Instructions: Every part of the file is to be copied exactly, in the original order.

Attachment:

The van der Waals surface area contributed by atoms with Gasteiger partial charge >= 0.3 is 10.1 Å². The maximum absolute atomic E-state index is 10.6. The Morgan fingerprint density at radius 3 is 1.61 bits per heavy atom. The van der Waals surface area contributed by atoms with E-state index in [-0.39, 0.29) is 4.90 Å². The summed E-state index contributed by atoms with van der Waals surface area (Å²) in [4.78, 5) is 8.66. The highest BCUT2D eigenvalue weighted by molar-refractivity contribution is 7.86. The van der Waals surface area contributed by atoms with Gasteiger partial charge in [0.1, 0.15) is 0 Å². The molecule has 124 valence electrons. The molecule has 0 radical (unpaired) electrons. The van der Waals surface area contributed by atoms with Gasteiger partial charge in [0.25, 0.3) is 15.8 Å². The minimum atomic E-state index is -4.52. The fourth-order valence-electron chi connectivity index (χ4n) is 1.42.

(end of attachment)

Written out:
The van der Waals surface area contributed by atoms with Gasteiger partial charge >= 0.3 is 10.1 Å². The maximum absolute atomic E-state index is 10.6. The Morgan fingerprint density at radius 3 is 1.61 bits per heavy atom. The van der Waals surface area contributed by atoms with E-state index in [-0.39, 0.29) is 4.90 Å². The summed E-state index contributed by atoms with van der Waals surface area (Å²) in [4.78, 5) is 8.66. The highest BCUT2D eigenvalue weighted by molar-refractivity contribution is 7.86. The van der Waals surface area contributed by atoms with Gasteiger partial charge in [0.1, 0.15) is 0 Å². The molecule has 124 valence electrons. The molecule has 0 radical (unpaired) electrons. The van der Waals surface area contributed by atoms with Gasteiger partial charge in [0.25, 0.3) is 15.8 Å². The minimum atomic E-state index is -4.52. The fourth-order valence-electron chi connectivity index (χ4n) is 1.42.